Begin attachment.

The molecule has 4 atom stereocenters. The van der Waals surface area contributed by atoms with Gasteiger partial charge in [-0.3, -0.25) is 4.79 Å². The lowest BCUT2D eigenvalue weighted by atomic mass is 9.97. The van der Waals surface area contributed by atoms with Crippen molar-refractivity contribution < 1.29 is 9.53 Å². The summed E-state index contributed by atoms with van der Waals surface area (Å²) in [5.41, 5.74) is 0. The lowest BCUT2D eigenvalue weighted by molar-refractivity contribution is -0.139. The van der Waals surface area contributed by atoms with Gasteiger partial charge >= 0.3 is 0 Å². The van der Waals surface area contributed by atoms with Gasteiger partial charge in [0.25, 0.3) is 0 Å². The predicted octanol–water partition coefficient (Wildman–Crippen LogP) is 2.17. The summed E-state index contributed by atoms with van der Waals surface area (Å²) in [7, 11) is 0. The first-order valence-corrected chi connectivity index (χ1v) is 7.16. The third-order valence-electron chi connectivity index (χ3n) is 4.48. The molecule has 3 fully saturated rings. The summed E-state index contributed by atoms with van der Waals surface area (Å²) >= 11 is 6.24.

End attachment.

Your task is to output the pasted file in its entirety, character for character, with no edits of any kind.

The molecule has 4 atom stereocenters. The van der Waals surface area contributed by atoms with Gasteiger partial charge in [-0.3, -0.25) is 4.79 Å². The lowest BCUT2D eigenvalue weighted by atomic mass is 9.97. The van der Waals surface area contributed by atoms with Crippen molar-refractivity contribution < 1.29 is 9.53 Å². The summed E-state index contributed by atoms with van der Waals surface area (Å²) in [5.41, 5.74) is 0. The lowest BCUT2D eigenvalue weighted by molar-refractivity contribution is -0.139. The van der Waals surface area contributed by atoms with Gasteiger partial charge >= 0.3 is 0 Å². The van der Waals surface area contributed by atoms with Gasteiger partial charge in [0.25, 0.3) is 0 Å². The predicted octanol–water partition coefficient (Wildman–Crippen LogP) is 2.17. The summed E-state index contributed by atoms with van der Waals surface area (Å²) in [7, 11) is 0. The first-order valence-corrected chi connectivity index (χ1v) is 7.16. The third-order valence-electron chi connectivity index (χ3n) is 4.48. The molecule has 3 fully saturated rings. The summed E-state index contributed by atoms with van der Waals surface area (Å²) >= 11 is 6.24.